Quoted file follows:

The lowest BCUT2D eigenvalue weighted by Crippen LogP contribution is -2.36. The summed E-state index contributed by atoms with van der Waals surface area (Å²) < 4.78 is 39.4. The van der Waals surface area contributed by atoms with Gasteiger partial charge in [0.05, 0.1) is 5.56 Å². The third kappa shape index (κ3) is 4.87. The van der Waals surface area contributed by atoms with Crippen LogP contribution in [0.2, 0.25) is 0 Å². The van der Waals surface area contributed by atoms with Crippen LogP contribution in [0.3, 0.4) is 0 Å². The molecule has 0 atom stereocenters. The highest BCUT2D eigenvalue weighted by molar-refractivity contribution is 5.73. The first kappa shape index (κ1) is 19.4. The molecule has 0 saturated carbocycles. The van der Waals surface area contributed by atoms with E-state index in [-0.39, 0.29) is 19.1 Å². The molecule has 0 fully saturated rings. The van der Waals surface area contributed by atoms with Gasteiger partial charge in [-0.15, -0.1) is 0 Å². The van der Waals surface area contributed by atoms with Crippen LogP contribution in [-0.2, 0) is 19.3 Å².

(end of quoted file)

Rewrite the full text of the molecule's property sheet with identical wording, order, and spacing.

The lowest BCUT2D eigenvalue weighted by Crippen LogP contribution is -2.36. The summed E-state index contributed by atoms with van der Waals surface area (Å²) < 4.78 is 39.4. The van der Waals surface area contributed by atoms with Gasteiger partial charge in [0.05, 0.1) is 5.56 Å². The third kappa shape index (κ3) is 4.87. The van der Waals surface area contributed by atoms with Crippen LogP contribution in [0.2, 0.25) is 0 Å². The van der Waals surface area contributed by atoms with Crippen LogP contribution in [0.3, 0.4) is 0 Å². The molecule has 0 atom stereocenters. The highest BCUT2D eigenvalue weighted by molar-refractivity contribution is 5.73. The first kappa shape index (κ1) is 19.4. The molecule has 0 saturated carbocycles. The van der Waals surface area contributed by atoms with E-state index in [-0.39, 0.29) is 19.1 Å². The molecule has 0 fully saturated rings. The van der Waals surface area contributed by atoms with Gasteiger partial charge in [-0.15, -0.1) is 0 Å². The van der Waals surface area contributed by atoms with Crippen LogP contribution in [-0.2, 0) is 19.3 Å².